What Are Prospects for Diplomacy in Mideast?

As Secretary of State Condoleezza Rice prepares for her trip to the Middle East, host Debbie Elliot talks with Richard Murphy about U.S. diplomacy efforts in the region. Murphy served under both Democratic and Republican presidents and is a former ambassador to Syria and Saudi Arabia.

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DEBBIE ELLIOTT, host:

To assess the prospects for diplomacy, we turn now to Richard Murphy, a former ambassador to Syria and Saudi Arabia. He served for more than 34 years as a diplomat in the Middle East and North Africa.

Ambassador Murphy, President Bush and Secretary of State Rice met this afternoon with Saudi Arabia's foreign minister and national security chief. The administration seems to be hoping that the Saudis can persuade Syria to end its support for Hezbollah. Do you think this approach will work?

Mr. RICHARD MURPHY (Former Ambassador to Syria and Saudi Arabia): We won't know for a while. I think it's a good way to start. We don't have to lean hard on the Saudis because they are interested in helping end this confrontation and they are very critical of Hezbollah.

ELLIOTT: Do you think the Syrians will listen to the Saudis?

Mr. MURPHY: They have in the past. It's not the easiest of relationships but I think there's an audience there and Saudi Arabia has been in the past very generous to Syria in economic terms.

ELLIOTT: A Syrian official said today his country is ready for a dialogue with the United States over this crisis, and called for a ceasefire, a prisoner swap and the start of a larger peace process.

Do you see this as a significant overture?

Mr. MURPHY: It's the first such statement out of Syria. That was the deputy foreign minister, as I understand it, speaking in Damascus to the media.

It's what I would call a teaser. Apparently he chose the media to signal a Syrian position rather than pursuing quiet talks through our chargé d'affaires in Damascus.

ELLIOTT: Do you think they're serious?

Mr. MURPHY: We won't know until we engage, and the problem is that, you know, at the moment there are probably seven parties to this conflict. We're in touch with three of them: the government of Lebanon, the government of Israel, and the government of the Palestinian Authority. We're not in touch with four other players: the government of Iran, of Syria, and then of the Palestinian Hamas Party, and Hezbollah, of course.

So we need to be engaged. We need to be in a dialogue with adversaries, enemies - not just our friends and supporters.

ELLIOTT: Where do you see it going if the U.S. does not have a dialogue with those four players?

Mr. MURPHY: An incomplete and almost certainly fragile agreement. We got such an agreement, with did last for, more or less, for ten years when Secretary of State Christopher worked something out involving Damascus that worked on Hezbollah for a cease fire then.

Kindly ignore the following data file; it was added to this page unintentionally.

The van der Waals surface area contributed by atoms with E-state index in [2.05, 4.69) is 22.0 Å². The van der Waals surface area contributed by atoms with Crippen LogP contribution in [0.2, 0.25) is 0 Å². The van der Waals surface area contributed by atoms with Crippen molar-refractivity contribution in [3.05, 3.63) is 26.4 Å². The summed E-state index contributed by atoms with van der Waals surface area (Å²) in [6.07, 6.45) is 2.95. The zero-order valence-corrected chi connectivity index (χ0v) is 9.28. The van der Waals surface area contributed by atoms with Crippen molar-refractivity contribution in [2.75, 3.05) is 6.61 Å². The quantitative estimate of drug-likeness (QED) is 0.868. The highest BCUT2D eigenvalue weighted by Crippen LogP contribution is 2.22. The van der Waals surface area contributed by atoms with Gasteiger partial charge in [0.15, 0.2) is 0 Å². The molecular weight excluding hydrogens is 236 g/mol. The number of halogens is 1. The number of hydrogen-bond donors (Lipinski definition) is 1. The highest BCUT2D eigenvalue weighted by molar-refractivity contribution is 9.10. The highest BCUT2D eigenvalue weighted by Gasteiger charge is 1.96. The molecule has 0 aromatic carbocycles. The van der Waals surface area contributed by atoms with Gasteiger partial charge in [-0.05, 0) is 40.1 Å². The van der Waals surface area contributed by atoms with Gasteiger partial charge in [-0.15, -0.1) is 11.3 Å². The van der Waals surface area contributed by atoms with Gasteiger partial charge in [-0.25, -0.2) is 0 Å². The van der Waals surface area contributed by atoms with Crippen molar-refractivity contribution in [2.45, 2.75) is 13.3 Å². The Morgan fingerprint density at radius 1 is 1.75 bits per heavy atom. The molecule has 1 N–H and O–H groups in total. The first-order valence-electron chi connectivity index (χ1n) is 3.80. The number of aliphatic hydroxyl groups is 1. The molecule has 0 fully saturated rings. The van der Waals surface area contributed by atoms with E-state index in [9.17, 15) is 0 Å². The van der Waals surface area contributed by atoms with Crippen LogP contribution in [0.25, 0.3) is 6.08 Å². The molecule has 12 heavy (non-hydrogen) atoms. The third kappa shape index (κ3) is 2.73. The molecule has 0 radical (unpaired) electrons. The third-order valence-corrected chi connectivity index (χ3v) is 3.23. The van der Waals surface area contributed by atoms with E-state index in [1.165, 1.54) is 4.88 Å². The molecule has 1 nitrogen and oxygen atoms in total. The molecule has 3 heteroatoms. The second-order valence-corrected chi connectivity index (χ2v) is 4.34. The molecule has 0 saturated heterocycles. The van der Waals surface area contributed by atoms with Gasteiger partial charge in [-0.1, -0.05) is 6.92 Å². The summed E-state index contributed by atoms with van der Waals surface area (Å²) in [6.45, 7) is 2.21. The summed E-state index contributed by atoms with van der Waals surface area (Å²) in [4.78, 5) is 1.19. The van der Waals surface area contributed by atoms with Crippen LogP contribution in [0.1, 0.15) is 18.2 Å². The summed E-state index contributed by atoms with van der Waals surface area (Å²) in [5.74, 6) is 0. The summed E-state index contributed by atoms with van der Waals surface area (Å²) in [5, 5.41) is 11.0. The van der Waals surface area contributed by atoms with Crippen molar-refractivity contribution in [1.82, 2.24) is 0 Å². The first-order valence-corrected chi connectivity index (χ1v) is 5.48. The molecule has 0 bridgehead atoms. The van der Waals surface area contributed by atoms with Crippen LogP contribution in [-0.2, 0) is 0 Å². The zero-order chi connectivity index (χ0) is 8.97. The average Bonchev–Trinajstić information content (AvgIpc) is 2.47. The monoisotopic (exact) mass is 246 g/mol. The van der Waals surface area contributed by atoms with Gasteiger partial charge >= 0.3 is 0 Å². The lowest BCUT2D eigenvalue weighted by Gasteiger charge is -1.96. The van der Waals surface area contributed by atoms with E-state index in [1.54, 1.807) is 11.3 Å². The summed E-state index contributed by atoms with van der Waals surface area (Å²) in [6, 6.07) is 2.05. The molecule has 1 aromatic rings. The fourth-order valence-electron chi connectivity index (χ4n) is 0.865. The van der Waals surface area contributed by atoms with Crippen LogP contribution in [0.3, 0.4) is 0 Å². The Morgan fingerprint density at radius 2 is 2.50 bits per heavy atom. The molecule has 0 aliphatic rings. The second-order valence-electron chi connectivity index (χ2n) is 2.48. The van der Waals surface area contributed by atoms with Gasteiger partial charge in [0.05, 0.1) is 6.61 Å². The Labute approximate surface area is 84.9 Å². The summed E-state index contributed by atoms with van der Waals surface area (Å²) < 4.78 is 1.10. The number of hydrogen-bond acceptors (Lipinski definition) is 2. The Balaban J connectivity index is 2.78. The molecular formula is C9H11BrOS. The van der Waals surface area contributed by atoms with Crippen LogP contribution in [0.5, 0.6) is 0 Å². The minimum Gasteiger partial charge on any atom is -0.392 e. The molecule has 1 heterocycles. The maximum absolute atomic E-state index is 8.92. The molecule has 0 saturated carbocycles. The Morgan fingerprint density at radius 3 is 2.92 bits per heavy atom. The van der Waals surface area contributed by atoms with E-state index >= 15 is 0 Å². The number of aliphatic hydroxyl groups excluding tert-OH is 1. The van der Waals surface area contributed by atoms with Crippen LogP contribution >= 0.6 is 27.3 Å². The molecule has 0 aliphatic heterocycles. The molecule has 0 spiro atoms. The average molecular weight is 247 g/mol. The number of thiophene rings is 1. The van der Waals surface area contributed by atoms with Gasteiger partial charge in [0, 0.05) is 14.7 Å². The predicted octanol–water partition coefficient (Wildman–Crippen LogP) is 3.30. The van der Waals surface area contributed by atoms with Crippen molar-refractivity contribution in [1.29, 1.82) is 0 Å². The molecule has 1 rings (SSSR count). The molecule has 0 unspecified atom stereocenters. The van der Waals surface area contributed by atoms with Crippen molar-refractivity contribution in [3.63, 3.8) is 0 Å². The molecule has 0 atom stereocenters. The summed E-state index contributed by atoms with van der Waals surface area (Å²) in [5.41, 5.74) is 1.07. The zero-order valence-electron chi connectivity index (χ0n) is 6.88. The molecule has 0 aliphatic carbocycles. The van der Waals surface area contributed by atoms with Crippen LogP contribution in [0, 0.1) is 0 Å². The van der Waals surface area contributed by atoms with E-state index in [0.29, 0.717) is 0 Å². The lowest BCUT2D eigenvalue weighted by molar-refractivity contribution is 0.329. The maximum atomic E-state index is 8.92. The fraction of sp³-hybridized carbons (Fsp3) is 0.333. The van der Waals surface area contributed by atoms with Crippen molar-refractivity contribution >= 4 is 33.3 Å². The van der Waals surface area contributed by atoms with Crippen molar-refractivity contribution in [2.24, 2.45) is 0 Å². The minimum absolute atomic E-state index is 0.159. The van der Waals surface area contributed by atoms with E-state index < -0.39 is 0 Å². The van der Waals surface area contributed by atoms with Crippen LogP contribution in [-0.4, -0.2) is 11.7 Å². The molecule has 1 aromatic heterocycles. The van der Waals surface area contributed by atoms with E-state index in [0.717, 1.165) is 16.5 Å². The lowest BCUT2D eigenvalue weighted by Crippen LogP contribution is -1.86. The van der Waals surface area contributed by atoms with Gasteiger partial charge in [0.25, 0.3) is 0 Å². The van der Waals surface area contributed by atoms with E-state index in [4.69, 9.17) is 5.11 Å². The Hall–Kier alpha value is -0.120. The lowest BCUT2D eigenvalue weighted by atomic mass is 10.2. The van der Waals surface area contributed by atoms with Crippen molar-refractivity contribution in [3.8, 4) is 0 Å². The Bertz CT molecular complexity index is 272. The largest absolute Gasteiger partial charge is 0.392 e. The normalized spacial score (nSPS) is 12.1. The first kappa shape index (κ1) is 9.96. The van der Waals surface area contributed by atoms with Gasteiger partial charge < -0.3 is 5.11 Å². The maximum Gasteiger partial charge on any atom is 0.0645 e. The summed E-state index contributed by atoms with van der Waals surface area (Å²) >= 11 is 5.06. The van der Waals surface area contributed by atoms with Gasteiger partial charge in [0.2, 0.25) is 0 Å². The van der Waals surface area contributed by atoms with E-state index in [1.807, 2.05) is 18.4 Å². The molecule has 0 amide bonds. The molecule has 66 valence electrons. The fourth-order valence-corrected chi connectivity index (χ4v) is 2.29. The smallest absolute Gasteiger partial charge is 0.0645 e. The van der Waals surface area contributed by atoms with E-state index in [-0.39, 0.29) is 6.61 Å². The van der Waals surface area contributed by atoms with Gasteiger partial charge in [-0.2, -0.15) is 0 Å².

But ten years later it broke down badly, savagely, as we're watching events unroll these last 11 days.

ELLIOTT: Now Secretary of State Rice has said she has no intention of doing what Warren Christopher did, the shuttle diplomacy, going to Damascus, to Beirut and then into Israel.

So I'm wondering what can the U.S. do to pressure Syria? Might it be possible to put some sort of pressure on Syria to withholding support for Hezbollah?

Mr. MURPHY: I think it's possible. It depends what we or the international community are ready to offer Syria in return, in exchange.

ELLIOTT: What is the carrot here?

Mr. MURPHY: Well, Syria is very uneasy the way things are going. They may actually believe that an Israeli attack could be imminent on Syria.

ELLIOTT: So some sort of assurance that they're not going to be pulled into the fighting, that they're not going to be targeted by Israel?

Mr. MURPHY: That would be one major concern, no question. And Syria has also become a pariah in terms of its relationships with many European countries, not just the United States. It is not comfortable in the isolation and being forced to, increasingly, to depend on Iran on its only support in the area.

ELLIOTT: You spent nearly 35 years as a diplomat, much of that time in the Middle East. Is what we're seeing happening there today more of the same, or is this something different?

Mr. MURPHY: It's getting more dangerous with each such confrontation that comes up. The weaponry is getting more dangerous, the area is getting more radicalized, and our involvement is such that just at the height of the Israeli bombings of the last few days, news came out that the United States was supplying, on a rush basis, further precision air-to-ground missiles to Israel.

Well, the image of the U.S. and Israel in total agreement about what has to be done is getting deeper and making our role as an honest broker that much harder to achieve.

ELLIOTT: Ambassador Richard Murphy, thank you for speaking with us.

Mr. MURPHY: You've very welcome.

ELLIOTT: Richard Murphy served as U.S. ambassador to both Syria and Saudi Arabia.

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